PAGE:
A fascinating savannah fit for any explorer
Situated in a remote corner of the Chobe Desert, various animal clans congregate at the Savute. Safari lovers are enamoured by the region's geology, along with the high concentrations of majestic elephants and lions in the area. It's here where you will find Savute Elephant Lodge, our eco-conscious and ideally located oasis.
Bar and Lounge
Settle in and relax with a cocktail in hand and absorb the views from our chic and airy bar.
Whether feasting al fresco or sheltered by a canopy, enjoy signature African specialities in our savannah restaurant.
Splash with a View
Ever wanted to swim a stone’s throw from elephants? Cool off in our serene pool with views over the plains for a dip like no other.
For fabulous wildlife sightings on your doorstep, head to our lookout hide for the chance to see elephants, hyenas and cheetahs in their element.
Our lodge is ideally located to explore the wonders of the mysterious Savute channel, as well as the wider Chobe National Park.
Spoil yourself to a soothing spa treatment surrounded by the sights and sounds of nature.
Come On In
From the moment you step inside our award-winning lodge, the spirit of safari comes to life. Welcome to the wonderful world of Belmond.
In this unique dining experience, savour tender barbecued meats and other delicacies as we transport you to a land that time forgot.
Endless exploration awaits in the Savute Channel. Here are just some of the features that make us stand out from the crowd.
Often referred to as the elephant capital of the world, Savute’s wildlife is best described by filmmaker Brad Bestelink, whose National Geographic Wild documentary ‘Savage Kingdom’ was filmed in the Savute area. “The remote African savannah,” he said, “is home to the competing animal clans who push natural law to its limits.”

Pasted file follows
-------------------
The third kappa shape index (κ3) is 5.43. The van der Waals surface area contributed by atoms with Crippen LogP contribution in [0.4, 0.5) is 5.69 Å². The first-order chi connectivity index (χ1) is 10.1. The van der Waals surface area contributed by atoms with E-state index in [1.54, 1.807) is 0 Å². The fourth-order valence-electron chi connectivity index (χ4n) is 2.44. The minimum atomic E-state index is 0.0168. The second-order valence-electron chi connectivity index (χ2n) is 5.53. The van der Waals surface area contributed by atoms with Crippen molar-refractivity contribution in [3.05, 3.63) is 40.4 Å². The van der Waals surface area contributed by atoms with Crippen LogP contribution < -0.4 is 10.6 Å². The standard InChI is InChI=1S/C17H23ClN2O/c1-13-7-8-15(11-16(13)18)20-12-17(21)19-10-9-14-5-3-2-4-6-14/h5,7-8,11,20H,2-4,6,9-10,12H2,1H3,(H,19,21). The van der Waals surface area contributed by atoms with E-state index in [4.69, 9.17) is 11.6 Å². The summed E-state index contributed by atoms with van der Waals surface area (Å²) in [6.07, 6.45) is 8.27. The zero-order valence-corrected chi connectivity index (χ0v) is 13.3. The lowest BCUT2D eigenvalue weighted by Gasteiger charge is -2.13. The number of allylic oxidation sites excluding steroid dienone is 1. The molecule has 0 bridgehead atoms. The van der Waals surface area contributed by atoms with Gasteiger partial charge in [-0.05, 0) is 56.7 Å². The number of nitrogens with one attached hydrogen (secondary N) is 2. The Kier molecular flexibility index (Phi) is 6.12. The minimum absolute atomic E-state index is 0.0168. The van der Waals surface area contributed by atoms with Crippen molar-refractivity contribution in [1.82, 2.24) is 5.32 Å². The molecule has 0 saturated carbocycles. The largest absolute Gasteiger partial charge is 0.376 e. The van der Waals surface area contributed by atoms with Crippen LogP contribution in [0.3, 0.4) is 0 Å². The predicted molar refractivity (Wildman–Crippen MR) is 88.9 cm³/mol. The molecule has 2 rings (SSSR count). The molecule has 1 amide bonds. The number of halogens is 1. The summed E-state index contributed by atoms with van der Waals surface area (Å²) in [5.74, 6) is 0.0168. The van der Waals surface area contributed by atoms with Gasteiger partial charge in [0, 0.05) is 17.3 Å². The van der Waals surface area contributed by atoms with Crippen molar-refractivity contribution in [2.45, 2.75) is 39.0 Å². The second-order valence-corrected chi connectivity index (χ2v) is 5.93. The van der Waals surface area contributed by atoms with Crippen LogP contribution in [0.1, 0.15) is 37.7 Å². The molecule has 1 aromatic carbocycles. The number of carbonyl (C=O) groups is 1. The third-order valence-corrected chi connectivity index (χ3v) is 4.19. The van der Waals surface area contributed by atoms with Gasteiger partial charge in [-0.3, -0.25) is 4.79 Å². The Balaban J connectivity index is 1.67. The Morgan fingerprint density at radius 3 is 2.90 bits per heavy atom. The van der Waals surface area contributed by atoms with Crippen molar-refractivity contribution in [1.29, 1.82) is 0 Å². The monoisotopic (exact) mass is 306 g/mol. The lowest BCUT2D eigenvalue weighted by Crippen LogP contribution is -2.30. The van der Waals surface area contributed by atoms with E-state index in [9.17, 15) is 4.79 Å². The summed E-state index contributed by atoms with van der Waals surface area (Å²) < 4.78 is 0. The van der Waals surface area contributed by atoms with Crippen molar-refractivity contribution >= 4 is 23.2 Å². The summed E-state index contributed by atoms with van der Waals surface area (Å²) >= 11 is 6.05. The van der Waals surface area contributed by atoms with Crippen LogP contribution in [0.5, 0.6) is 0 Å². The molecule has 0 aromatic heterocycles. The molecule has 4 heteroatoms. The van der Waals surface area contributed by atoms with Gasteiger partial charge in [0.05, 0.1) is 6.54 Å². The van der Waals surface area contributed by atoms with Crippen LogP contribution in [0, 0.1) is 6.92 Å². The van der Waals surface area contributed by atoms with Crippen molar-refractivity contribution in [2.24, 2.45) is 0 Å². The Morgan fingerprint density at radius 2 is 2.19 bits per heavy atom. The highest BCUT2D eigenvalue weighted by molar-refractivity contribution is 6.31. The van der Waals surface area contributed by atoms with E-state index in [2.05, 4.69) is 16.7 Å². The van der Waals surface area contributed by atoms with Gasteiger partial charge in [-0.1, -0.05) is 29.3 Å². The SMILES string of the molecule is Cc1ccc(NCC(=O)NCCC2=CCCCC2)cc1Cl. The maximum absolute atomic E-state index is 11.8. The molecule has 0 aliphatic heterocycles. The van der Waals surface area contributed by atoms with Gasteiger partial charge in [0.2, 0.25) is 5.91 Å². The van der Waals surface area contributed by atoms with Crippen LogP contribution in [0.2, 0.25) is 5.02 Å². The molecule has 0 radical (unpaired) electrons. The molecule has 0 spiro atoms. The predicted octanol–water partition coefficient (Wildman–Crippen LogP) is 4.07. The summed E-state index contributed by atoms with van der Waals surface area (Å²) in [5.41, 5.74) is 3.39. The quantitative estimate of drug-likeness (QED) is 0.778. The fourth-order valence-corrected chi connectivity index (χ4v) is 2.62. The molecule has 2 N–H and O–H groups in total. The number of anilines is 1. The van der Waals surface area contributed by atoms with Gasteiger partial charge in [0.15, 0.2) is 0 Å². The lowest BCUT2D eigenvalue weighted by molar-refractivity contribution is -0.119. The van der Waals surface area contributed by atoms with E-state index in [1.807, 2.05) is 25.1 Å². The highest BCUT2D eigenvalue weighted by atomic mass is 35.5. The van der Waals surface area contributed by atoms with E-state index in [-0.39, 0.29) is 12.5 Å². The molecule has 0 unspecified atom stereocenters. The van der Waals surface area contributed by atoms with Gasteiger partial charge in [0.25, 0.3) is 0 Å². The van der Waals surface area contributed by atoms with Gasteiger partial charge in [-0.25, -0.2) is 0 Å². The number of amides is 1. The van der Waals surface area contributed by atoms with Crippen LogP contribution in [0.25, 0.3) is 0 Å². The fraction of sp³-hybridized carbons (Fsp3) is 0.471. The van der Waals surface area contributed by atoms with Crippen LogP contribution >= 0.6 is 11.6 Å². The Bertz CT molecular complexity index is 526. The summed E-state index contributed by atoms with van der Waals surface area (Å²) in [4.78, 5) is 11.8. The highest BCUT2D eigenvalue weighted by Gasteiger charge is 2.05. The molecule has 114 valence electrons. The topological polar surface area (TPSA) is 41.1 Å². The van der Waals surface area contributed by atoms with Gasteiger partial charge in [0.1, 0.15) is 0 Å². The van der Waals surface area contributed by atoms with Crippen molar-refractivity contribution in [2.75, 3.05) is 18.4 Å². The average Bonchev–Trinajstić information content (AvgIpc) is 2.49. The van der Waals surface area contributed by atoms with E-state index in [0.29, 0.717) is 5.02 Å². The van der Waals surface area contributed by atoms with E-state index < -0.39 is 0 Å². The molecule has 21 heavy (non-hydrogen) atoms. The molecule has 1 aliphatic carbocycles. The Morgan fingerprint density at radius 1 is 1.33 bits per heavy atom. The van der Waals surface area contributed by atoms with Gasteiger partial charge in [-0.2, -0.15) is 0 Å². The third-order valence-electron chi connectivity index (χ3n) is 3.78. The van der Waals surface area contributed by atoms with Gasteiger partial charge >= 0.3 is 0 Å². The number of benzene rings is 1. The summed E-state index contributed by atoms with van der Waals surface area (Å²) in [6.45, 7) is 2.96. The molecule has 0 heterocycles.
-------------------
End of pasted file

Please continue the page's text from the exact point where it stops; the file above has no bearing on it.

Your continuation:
The Marsh Pride and the Northern Pride are the dominant lion prides in the area, who are extremely territorial and are known to grow as big as forty strong. In the Savute, you also stand a good chance of spotting rare animals such as honey badgers and the sable and roan antelopes. Savute has its own migration; when the rains fall in summer, the natural pans fill up with rain water and attract a great variety of storks which feast on termites. They also take advantage of the frogs that come out to eat the termites. Eagles too enjoy these delicious termite titbits.
Around December, the second biggest migration of zebra in the world occurs from the Linyanti through Savute and on to the Mababe Depression. The dazzling zebra herds remain in the Savute area for several weeks, giving birth to their young and feeding on the sweet new grasses before moving further on south to Mababe. These same zebra herds reappear in Savute again around March and April as they make their way back to their dry season range along the Chobe and Linyanti Rivers. Many predators and scavengers will follow the zebras to take advantage of the some 25,000 zebras in the area, providing a fine feast for hungry hunters.